MERLINE PITRE is a professor of History and Dean of the College of Liberal Arts & Behavioral Sciences at Texas Southern University. She received her Ph.D. degree from Temple University and has published a number of articles in scholarly and professional journals. Her most noted works are Through Many Dangers, Toils and Snares: The Black Leadership of Texas, 1868 to 1898 (a book which was reissued in 1997 and used in a traveling exhibit on black legislators by the State Preservation Board in 1998), and In Struggle Against Jim Crow: Lulu B. White and the NAACP, 1900 to 1957 (Texas A&M University Press, 1999). Pitre has been the recipient of grants from the Fulbright Foundation, Texas Council for the Humanities and the National Endowment for the Humanities. She is also a former member of the Texas Council for the Humanities. Currently, she is a member of the Speakers Bureau for the Texas Council for the Humanities and serves on the nominating board of the Organization of American Historians.
Throughout the South, black women were crucial to the Civil Rights Movement, serving as grassroots and organizational leaders. They protested, participated, sat in, mobilized, created, energized, led particular efforts, and served as bridge builders to the rest of the community. Ignored at the time by white politicians and the media alike, with few exceptions they worked behind the scenes to effect the changes all in the movement sought. Until relatively recently, historians, too, have largely ignored their efforts.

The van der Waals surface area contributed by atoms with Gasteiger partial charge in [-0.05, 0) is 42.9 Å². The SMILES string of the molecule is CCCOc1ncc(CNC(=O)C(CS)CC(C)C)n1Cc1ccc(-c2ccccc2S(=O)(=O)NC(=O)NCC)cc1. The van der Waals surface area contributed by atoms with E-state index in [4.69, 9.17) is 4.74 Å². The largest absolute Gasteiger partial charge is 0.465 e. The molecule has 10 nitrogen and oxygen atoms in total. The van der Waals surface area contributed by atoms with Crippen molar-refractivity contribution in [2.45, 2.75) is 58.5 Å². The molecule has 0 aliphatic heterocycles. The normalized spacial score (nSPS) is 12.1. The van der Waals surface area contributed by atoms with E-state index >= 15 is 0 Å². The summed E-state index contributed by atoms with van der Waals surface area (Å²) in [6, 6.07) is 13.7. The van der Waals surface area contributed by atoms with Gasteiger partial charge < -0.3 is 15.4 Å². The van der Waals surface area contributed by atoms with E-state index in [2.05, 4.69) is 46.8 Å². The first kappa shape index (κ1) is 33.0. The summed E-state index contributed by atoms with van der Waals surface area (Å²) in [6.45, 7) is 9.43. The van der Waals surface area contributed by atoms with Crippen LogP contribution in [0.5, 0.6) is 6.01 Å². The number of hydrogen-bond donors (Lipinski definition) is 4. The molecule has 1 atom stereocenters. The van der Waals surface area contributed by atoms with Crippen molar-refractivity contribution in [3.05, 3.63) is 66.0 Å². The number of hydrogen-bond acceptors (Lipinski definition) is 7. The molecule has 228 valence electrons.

Although African American women mobilized all across Dixie, their particular strategies took different forms in different states, just as the opposition they faced from white segregationists took different shapes. Studies of what happened at the state and local levels are critical not only because of what black women accomplished, but also because their activism, leadership, and courage demonstrated the militancy needed for a mass movement.
In this volume, scholars address similarities and variations by providing case studies of the individual states during the 1950s and 1960s, laying the groundwork for more synthetic analyses of the circumstances, factors, and strategies used by black women in the former Confederate states to destroy the system of segregation in this country.
- President (2011–2012)
|Abner, David, Sr.||Author|
|Becnel, Veronica Nia Dorian||Author|
|Burton, Walter Moses||Author|
|Chase, John Saunders||Author|
|Cuney, Norris Wright||Author|
|Johnson, George [Bud]||Author|
|Jones, Gaynell Griffin||Author|
|McElroy, George Albert||Author|
|Nabrit, Samuel Milton||Author|
|Ruby, George Thompson||Author|
|Spearman, Leonard Hall O’connell, Sr.||Author|
|White, Lulu Belle Madison||Author|
|Wickliff, Aloysius Martin, Sr.||Author|
|Williams, Benjamin Franklin||Author|